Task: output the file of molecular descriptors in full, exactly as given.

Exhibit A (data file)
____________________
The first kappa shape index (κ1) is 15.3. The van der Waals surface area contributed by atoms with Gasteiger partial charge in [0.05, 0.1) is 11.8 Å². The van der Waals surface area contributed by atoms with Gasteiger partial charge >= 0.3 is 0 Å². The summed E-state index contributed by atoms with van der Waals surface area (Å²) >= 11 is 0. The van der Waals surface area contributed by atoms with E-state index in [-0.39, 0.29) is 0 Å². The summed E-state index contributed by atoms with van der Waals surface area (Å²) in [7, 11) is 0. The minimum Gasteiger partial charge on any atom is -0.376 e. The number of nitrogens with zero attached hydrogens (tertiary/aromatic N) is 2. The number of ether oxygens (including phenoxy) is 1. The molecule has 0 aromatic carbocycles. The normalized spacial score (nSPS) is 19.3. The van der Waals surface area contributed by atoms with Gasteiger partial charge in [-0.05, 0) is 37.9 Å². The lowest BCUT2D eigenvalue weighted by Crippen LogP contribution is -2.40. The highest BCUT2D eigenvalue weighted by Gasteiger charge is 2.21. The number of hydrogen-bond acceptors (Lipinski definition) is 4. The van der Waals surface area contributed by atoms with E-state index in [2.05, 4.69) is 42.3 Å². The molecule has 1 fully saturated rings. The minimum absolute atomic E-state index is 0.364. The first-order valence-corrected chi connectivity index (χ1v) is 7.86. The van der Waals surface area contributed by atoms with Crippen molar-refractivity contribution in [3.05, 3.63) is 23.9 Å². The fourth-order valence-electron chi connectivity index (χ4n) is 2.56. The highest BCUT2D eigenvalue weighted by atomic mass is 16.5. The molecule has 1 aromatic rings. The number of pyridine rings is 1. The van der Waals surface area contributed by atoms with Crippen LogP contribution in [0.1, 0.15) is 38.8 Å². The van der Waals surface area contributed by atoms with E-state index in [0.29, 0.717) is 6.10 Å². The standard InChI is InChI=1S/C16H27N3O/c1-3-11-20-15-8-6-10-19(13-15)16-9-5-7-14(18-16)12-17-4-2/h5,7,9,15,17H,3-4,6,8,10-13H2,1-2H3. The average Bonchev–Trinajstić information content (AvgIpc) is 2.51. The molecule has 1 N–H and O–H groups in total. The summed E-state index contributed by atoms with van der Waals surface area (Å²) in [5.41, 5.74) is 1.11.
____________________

The first kappa shape index (κ1) is 15.3. The van der Waals surface area contributed by atoms with Gasteiger partial charge in [0.05, 0.1) is 11.8 Å². The van der Waals surface area contributed by atoms with Gasteiger partial charge >= 0.3 is 0 Å². The summed E-state index contributed by atoms with van der Waals surface area (Å²) >= 11 is 0. The van der Waals surface area contributed by atoms with E-state index in [-0.39, 0.29) is 0 Å². The summed E-state index contributed by atoms with van der Waals surface area (Å²) in [7, 11) is 0. The minimum Gasteiger partial charge on any atom is -0.376 e. The number of nitrogens with zero attached hydrogens (tertiary/aromatic N) is 2. The number of ether oxygens (including phenoxy) is 1. The molecule has 0 aromatic carbocycles. The normalized spacial score (nSPS) is 19.3. The van der Waals surface area contributed by atoms with Gasteiger partial charge in [-0.05, 0) is 37.9 Å². The lowest BCUT2D eigenvalue weighted by Crippen LogP contribution is -2.40. The highest BCUT2D eigenvalue weighted by Gasteiger charge is 2.21. The number of hydrogen-bond acceptors (Lipinski definition) is 4. The van der Waals surface area contributed by atoms with E-state index in [2.05, 4.69) is 42.3 Å². The molecule has 1 fully saturated rings. The minimum absolute atomic E-state index is 0.364. The first-order valence-corrected chi connectivity index (χ1v) is 7.86. The van der Waals surface area contributed by atoms with Crippen molar-refractivity contribution in [3.05, 3.63) is 23.9 Å². The fourth-order valence-electron chi connectivity index (χ4n) is 2.56. The highest BCUT2D eigenvalue weighted by atomic mass is 16.5. The molecule has 1 aromatic rings. The number of pyridine rings is 1. The van der Waals surface area contributed by atoms with Crippen LogP contribution in [0.1, 0.15) is 38.8 Å². The van der Waals surface area contributed by atoms with E-state index in [0.29, 0.717) is 6.10 Å². The standard InChI is InChI=1S/C16H27N3O/c1-3-11-20-15-8-6-10-19(13-15)16-9-5-7-14(18-16)12-17-4-2/h5,7,9,15,17H,3-4,6,8,10-13H2,1-2H3. The average Bonchev–Trinajstić information content (AvgIpc) is 2.51. The molecule has 1 N–H and O–H groups in total. The summed E-state index contributed by atoms with van der Waals surface area (Å²) in [5.41, 5.74) is 1.11.